ABSOLUTELY NOT, NO PRINCIPLE REDUCTIONS! Do you ever stop to think what happens when the banks reduce the principle of a home? First the bank takes a huge hit and then they turn in that loss to Fannie, Freddie or one of the others, but the thing is in the end the TAX-PAYERS end up paying for these people that can’t afford their homes to be able stay in those homes. Now I know that some people bought with-in their means and are just a victim of circumstances, but all the same it doesn’t matter. Lifes thrown me many curve balls too, probably a lot more than most others and I always had to work my way through them- myself, well now it’s other people that had to take the curve-ball and now these babies all want the government to HELP them out of it, I say NO WAY! This isn’t a NANNY STATE and I’m not willing to make you or anyone else’s house payment. And we americans are sick and tired of paying for other peoples stuff no matter what sad sob story they have. Unless that story involves going to Iraq or Afghanistan and defending our country and coming back disabled, being a VET also I’ll gladly help them out but ANYONE ELSE NEED NOT APPLY!!!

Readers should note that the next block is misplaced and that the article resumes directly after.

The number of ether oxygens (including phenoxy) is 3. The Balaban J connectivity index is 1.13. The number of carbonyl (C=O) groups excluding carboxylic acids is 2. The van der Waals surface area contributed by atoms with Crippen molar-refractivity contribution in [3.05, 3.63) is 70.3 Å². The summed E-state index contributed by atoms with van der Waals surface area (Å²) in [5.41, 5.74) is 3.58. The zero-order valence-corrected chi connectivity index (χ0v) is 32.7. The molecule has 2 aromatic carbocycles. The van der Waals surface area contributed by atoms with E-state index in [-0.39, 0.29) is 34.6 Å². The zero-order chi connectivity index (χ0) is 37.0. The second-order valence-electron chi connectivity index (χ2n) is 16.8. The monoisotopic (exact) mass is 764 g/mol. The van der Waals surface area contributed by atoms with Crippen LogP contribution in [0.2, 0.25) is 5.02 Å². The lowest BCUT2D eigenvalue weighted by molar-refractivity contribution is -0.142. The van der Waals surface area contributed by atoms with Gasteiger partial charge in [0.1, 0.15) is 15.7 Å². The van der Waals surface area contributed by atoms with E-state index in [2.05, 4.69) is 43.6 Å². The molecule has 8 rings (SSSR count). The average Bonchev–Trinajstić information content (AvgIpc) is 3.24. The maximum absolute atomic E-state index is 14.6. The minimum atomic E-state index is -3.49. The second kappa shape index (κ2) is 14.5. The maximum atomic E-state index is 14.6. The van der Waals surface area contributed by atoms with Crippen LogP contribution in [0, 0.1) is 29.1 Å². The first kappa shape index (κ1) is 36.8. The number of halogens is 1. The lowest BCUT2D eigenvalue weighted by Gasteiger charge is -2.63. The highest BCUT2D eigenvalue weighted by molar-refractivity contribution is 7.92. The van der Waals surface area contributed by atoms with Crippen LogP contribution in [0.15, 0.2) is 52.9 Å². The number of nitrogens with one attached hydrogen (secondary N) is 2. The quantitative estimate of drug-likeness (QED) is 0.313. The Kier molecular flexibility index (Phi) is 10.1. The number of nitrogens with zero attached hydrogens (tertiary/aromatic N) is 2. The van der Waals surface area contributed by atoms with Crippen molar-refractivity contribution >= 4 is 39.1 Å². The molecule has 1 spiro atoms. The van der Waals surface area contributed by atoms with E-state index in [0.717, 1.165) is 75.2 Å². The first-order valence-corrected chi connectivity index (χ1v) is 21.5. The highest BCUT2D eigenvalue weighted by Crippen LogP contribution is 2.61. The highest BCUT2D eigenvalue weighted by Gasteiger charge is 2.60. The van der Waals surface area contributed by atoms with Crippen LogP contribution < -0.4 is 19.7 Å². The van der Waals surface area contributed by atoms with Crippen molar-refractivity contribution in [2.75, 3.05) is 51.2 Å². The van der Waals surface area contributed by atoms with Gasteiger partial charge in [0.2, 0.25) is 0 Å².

Feb 04, 2012 9:39am EST  --  Report as abuse
Ollerus wrote:
There was a plan being floated a while ago where ( I believe it was a Congressman) had stated that instead of the stimulus plan proposed by Mr. Obama (which has been a miserable failure / waste of tax dollars that even the President himself has stated didn’t work to his expectations) to prop up ‘shovel ready’ jobs that money instead should have gone to the home owners in the form of paying the interest on their mortgages for one year.
Personally I think this plan was far more brilliant than anyone realized (especially Mr. Obama). Simply put a bailout gives my money to someone else, generally a corporation in the failed hopes that it will spur economic growth. Bad policy, however giving my tax dollars to the mortgage company to pay the interest on my mortgage for a year is essentially the same as giving me back MY MONEY! What would you have done if you did not have to pay the interest on your mortgage for a year? Pay off bills, buy a new TV, maybe a computer or a car?
The average American it was stated would have essentially seen a 15k raise in their pay due to not having to pay that interest. That would have had a much better chance in my humble opinion of spurring economic growth than the ‘stimulus’ did, sadly it would have saddled future generations with exactly the same debt however assuming it would have worked tax revenue would have begun to rise as people would have had money to spend.
Way to go Mr. Obama, again you propose exactly the WRONG way to fix our current situation, sadly the hope and change many of us bought has turned into a severe case of buyer’s remorse as we see almost daily you have nary a clue as to what you are actually doing.

Feb 04, 2012 11:46am EST  --  Report as abuse